Tuesday, December 01, 2009

studies show magnificent differences

I recently misread the word "tampon" as "lampoon," and soon stumbled to "poontang," and then all the orthographic resemblances got crazy mixed-up in a funny and inappropriate position.

This morning I decided that in all the news and research I had to read today I'd replace the word "significant" with "magnificent." Too much of the former and not enough of the latter out there, in my opinion.

Also in my opinion, writers and poets should know how to conjugate "to lay" and "to lie" correctly. And if they don't know, at least their editors at respected university presses should know. Is this so much to ask, language people?


Charmi said...

Yes, it is too much. I mean, Bob Dylan did it wrong.

Dominic Rivron said...

Does it work the other way round? The Significant Seven, Those Significant Men in their Flying Machines, Sulieman the Significant... No. Not quite.

Kass said...

Ah, the bastardization of language and the inane way we accept the dulling use of mediocre words.

Anonymous said...

I am continually amazed and tickled to see how voracious your followers are. Being in EST (the time zone not the cult) I have gottne to your blog early to see if there is a post that is without comments but not gonna happen in my lifetime.

I often think of the word poontang. I read the word lepidopterist, in the book, Netherland and wondered if it was one you would like. In terms of usage, I am continually perplexed on the use of ", at the end of a sentence where teh lasat word is in quotes. Does the punctuation always go inside the quote or is it "optional"?

Radish King said...

When I watch the telly I tend to yell at it concerning lay and lie. I've pretty much stopped watching.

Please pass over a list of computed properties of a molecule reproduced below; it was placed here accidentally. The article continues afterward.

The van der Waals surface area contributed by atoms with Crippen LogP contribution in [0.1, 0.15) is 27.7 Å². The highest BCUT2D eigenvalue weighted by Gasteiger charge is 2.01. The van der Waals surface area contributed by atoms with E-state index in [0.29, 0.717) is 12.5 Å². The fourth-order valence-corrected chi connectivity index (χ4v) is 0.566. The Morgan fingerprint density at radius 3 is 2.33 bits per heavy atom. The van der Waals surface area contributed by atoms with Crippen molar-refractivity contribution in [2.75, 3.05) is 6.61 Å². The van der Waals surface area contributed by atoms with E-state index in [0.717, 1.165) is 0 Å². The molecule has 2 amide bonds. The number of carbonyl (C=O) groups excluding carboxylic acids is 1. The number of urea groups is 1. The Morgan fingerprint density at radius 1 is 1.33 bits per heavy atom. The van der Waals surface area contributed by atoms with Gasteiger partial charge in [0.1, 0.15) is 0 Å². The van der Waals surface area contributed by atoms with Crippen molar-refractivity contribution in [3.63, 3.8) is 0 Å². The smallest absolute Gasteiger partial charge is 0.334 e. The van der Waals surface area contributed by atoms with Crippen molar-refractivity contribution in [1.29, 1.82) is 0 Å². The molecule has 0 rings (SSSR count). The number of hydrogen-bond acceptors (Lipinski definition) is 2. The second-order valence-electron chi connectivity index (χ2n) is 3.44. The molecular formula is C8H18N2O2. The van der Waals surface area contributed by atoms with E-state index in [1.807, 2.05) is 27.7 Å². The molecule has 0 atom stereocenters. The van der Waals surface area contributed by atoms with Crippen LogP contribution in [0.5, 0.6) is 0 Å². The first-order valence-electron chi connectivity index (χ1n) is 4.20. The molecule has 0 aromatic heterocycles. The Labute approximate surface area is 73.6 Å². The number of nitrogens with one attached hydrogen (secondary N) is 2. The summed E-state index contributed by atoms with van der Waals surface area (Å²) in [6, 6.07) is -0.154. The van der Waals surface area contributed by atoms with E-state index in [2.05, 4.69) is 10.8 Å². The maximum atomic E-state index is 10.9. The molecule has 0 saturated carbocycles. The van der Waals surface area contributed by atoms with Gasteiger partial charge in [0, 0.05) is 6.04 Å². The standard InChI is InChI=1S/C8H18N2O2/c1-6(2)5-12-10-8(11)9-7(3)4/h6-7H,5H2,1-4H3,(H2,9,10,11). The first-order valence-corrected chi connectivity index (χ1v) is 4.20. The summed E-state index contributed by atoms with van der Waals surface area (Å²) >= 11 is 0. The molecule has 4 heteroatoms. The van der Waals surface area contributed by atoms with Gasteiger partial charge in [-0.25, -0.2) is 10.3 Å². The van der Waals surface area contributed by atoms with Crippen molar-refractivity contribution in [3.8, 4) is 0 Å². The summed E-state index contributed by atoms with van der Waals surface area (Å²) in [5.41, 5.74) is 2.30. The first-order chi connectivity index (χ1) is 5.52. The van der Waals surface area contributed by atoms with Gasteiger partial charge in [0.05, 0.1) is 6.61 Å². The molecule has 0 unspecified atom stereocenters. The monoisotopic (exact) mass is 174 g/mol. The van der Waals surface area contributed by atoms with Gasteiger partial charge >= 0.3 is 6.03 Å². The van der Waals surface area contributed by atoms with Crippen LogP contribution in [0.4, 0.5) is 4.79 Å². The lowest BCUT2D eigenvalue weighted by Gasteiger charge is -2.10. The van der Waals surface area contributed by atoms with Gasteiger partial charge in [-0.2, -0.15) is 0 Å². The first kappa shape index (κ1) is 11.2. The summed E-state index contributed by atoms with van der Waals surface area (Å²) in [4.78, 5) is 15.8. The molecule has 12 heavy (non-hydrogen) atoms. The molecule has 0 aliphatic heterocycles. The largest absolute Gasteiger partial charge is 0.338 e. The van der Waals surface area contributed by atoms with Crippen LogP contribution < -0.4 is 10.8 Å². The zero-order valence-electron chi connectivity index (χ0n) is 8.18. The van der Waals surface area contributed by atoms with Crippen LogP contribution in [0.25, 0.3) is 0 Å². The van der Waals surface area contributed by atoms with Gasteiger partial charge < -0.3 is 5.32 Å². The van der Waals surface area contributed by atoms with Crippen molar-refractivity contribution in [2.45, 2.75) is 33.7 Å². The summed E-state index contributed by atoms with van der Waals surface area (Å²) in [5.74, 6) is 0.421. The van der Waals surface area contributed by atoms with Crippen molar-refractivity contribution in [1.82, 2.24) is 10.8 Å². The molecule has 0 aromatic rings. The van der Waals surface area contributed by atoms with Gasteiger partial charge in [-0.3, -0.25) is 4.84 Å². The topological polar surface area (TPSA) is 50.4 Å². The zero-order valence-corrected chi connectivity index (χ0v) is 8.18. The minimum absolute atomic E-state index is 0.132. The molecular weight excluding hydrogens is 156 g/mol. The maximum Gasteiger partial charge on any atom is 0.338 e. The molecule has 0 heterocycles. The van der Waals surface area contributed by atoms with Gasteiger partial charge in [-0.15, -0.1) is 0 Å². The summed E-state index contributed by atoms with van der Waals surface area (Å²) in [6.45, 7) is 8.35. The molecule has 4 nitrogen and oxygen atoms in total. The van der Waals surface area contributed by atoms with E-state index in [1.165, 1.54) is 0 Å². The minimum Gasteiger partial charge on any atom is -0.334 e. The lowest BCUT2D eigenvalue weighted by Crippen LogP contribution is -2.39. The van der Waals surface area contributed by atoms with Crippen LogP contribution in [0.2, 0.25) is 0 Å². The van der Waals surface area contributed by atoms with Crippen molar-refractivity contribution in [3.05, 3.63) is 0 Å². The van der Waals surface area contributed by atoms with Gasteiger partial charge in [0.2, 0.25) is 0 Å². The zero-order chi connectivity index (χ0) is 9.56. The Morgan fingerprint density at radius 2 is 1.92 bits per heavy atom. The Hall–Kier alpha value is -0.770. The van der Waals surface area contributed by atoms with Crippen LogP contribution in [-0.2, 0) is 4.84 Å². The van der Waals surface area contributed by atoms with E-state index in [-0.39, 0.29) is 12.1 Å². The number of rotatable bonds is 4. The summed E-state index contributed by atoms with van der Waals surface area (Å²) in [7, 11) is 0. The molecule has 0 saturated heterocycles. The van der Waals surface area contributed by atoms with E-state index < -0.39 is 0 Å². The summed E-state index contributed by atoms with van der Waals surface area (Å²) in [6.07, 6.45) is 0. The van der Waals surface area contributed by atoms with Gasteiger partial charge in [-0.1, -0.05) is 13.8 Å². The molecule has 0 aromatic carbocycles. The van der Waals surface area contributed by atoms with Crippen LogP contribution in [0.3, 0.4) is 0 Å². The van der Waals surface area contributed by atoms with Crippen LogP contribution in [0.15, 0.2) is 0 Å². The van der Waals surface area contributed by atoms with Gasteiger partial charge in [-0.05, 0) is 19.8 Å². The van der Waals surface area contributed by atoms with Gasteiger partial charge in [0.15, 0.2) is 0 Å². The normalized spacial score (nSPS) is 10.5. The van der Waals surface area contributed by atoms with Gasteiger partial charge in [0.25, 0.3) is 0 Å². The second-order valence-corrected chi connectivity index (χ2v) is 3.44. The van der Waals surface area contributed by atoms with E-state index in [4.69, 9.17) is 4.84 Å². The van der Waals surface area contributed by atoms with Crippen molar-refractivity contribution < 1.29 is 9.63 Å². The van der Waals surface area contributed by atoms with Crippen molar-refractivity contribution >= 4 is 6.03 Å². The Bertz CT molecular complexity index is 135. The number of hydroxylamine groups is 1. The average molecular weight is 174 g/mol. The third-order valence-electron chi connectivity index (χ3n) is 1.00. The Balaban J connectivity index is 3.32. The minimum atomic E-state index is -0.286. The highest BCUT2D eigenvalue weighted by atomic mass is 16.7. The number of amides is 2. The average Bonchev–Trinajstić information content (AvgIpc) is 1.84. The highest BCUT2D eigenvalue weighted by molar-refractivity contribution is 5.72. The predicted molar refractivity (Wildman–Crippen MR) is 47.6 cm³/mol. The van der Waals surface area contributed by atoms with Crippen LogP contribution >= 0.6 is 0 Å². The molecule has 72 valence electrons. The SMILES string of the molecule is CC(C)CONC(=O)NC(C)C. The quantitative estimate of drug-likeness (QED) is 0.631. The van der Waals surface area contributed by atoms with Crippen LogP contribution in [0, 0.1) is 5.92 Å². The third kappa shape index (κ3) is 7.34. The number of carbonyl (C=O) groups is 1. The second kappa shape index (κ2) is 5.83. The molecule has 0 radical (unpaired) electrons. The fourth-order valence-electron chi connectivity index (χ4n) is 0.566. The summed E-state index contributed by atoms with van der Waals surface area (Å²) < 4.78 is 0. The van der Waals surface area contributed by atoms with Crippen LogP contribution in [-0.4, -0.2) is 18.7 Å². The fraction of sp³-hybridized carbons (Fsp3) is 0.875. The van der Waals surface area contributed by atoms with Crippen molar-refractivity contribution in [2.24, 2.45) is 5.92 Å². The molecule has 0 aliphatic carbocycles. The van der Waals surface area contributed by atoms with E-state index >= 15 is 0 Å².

James Brush said...

Lay and lie are words that set of alarm bells for me when I'm looking over my own writing. I always double check how I've used them because it's too easy to misuse them in those moments when the mind is writing faster than the fingers.

SarahJane said...

Also Eric Clapton got it wrong with what should have been "Lie Down Sally."

It's also amusing to put significant where magnificent usually is - a real dressing-down.

Bob - In American English the punctuation goes within the quotation marks. In British English it's outside, which makes my bones itch.

Anonymous said...

it must also make you itch with my spelling. I'll apologize this once and leave it assumed in the future.

(my verification word for this post is palin. it pains me to submit it.)

Ron. said...

Proper conjugation is crucial. No lie.

ron hardy said...

Unless of course someone is laying Sally down in that song.
A lye detector test as devised by the United Manufacturers of Lye:
Answer these questions to the best of your abilities. Workman's comp is at stake.

1) When preparing to play billiards or pool what is the proper powder for hands?
a)lye, b)talcum powder,
c) baking soda, d)arrowroot
2)a lye is harmful to:
a)skin b)a court oath, c)your relationship, d)birds in flight.
3)upon awakening from a mild seizure during a golf outing you find yourself with a lie. Is it, a)good, b)bad,c)white, d)petty
4)Laying on hands with lye on your hands is wrong if you,
a)lie about it,b)use the burning sensation to your advantage,c)excuse yourself,d)lay the blame on your assistant.

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